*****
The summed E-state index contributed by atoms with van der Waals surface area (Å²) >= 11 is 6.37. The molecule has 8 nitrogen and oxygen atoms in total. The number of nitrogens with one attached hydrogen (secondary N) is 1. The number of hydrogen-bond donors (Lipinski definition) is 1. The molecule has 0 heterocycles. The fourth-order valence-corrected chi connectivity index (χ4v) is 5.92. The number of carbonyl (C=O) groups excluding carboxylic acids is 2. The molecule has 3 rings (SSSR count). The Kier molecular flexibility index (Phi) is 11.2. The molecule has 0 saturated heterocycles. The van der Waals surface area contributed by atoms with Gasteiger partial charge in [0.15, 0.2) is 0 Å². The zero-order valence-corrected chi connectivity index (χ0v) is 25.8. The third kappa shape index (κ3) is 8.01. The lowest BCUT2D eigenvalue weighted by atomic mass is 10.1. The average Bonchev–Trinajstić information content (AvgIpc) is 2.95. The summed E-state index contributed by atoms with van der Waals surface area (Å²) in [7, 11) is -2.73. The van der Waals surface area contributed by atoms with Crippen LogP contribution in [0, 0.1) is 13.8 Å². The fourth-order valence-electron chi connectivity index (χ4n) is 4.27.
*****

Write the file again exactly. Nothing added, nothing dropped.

The summed E-state index contributed by atoms with van der Waals surface area (Å²) >= 11 is 6.37. The molecule has 8 nitrogen and oxygen atoms in total. The number of nitrogens with one attached hydrogen (secondary N) is 1. The number of hydrogen-bond donors (Lipinski definition) is 1. The molecule has 0 heterocycles. The fourth-order valence-corrected chi connectivity index (χ4v) is 5.92. The number of carbonyl (C=O) groups excluding carboxylic acids is 2. The molecule has 3 rings (SSSR count). The Kier molecular flexibility index (Phi) is 11.2. The molecule has 0 saturated heterocycles. The van der Waals surface area contributed by atoms with Gasteiger partial charge in [0.15, 0.2) is 0 Å². The zero-order valence-corrected chi connectivity index (χ0v) is 25.8. The third kappa shape index (κ3) is 8.01. The lowest BCUT2D eigenvalue weighted by atomic mass is 10.1. The average Bonchev–Trinajstić information content (AvgIpc) is 2.95. The summed E-state index contributed by atoms with van der Waals surface area (Å²) in [7, 11) is -2.73. The van der Waals surface area contributed by atoms with Crippen LogP contribution in [0, 0.1) is 13.8 Å². The fourth-order valence-electron chi connectivity index (χ4n) is 4.27.